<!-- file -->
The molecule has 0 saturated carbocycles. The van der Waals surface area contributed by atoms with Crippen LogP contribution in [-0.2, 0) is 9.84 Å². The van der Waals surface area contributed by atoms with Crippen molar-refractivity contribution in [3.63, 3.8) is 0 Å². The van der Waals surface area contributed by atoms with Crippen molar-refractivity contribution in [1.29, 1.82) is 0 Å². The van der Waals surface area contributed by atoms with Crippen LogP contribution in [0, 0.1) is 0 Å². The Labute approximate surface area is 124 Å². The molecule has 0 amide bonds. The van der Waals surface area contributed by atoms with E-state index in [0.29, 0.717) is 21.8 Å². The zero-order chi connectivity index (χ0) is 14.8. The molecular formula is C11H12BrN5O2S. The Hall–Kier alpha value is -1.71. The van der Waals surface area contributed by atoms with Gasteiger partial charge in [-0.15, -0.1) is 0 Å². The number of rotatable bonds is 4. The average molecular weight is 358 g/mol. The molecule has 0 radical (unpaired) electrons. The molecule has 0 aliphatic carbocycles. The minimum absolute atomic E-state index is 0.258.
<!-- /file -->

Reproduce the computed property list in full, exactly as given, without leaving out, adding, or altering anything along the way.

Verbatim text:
The molecule has 0 saturated carbocycles. The van der Waals surface area contributed by atoms with Crippen LogP contribution in [-0.2, 0) is 9.84 Å². The van der Waals surface area contributed by atoms with Crippen molar-refractivity contribution in [3.63, 3.8) is 0 Å². The van der Waals surface area contributed by atoms with Crippen molar-refractivity contribution in [1.29, 1.82) is 0 Å². The van der Waals surface area contributed by atoms with Crippen LogP contribution in [0, 0.1) is 0 Å². The Labute approximate surface area is 124 Å². The molecule has 0 amide bonds. The van der Waals surface area contributed by atoms with E-state index in [0.29, 0.717) is 21.8 Å². The zero-order chi connectivity index (χ0) is 14.8. The molecular formula is C11H12BrN5O2S. The Hall–Kier alpha value is -1.71. The van der Waals surface area contributed by atoms with Gasteiger partial charge in [-0.15, -0.1) is 0 Å². The number of rotatable bonds is 4. The average molecular weight is 358 g/mol. The molecule has 0 radical (unpaired) electrons. The molecule has 0 aliphatic carbocycles. The minimum absolute atomic E-state index is 0.258.